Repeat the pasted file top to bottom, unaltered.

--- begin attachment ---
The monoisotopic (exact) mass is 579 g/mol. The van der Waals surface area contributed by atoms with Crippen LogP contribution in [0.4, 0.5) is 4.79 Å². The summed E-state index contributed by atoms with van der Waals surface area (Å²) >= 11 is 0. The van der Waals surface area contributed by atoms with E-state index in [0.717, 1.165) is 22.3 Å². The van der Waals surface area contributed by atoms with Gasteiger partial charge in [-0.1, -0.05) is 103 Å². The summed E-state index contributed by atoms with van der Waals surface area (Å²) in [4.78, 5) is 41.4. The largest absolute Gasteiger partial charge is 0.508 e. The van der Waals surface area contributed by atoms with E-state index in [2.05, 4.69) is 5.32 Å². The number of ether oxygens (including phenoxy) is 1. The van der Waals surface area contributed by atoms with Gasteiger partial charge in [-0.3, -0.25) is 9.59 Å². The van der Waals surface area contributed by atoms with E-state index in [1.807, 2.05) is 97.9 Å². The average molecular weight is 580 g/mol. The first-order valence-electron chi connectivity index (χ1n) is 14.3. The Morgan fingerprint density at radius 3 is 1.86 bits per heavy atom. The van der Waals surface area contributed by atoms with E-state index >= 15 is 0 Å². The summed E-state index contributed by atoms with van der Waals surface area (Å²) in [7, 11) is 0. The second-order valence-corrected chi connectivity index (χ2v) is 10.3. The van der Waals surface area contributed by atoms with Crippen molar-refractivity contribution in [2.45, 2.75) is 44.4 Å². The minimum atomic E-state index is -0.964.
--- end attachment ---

The monoisotopic (exact) mass is 579 g/mol. The van der Waals surface area contributed by atoms with Crippen LogP contribution in [0.4, 0.5) is 4.79 Å². The summed E-state index contributed by atoms with van der Waals surface area (Å²) >= 11 is 0. The van der Waals surface area contributed by atoms with E-state index in [0.717, 1.165) is 22.3 Å². The van der Waals surface area contributed by atoms with Gasteiger partial charge in [-0.1, -0.05) is 103 Å². The summed E-state index contributed by atoms with van der Waals surface area (Å²) in [4.78, 5) is 41.4. The largest absolute Gasteiger partial charge is 0.508 e. The van der Waals surface area contributed by atoms with E-state index in [2.05, 4.69) is 5.32 Å². The number of ether oxygens (including phenoxy) is 1. The van der Waals surface area contributed by atoms with Gasteiger partial charge in [-0.3, -0.25) is 9.59 Å². The van der Waals surface area contributed by atoms with E-state index in [1.807, 2.05) is 97.9 Å². The average molecular weight is 580 g/mol. The first-order valence-electron chi connectivity index (χ1n) is 14.3. The Morgan fingerprint density at radius 3 is 1.86 bits per heavy atom. The van der Waals surface area contributed by atoms with E-state index >= 15 is 0 Å². The summed E-state index contributed by atoms with van der Waals surface area (Å²) in [7, 11) is 0. The second-order valence-corrected chi connectivity index (χ2v) is 10.3. The van der Waals surface area contributed by atoms with Crippen molar-refractivity contribution in [2.45, 2.75) is 44.4 Å². The minimum atomic E-state index is -0.964.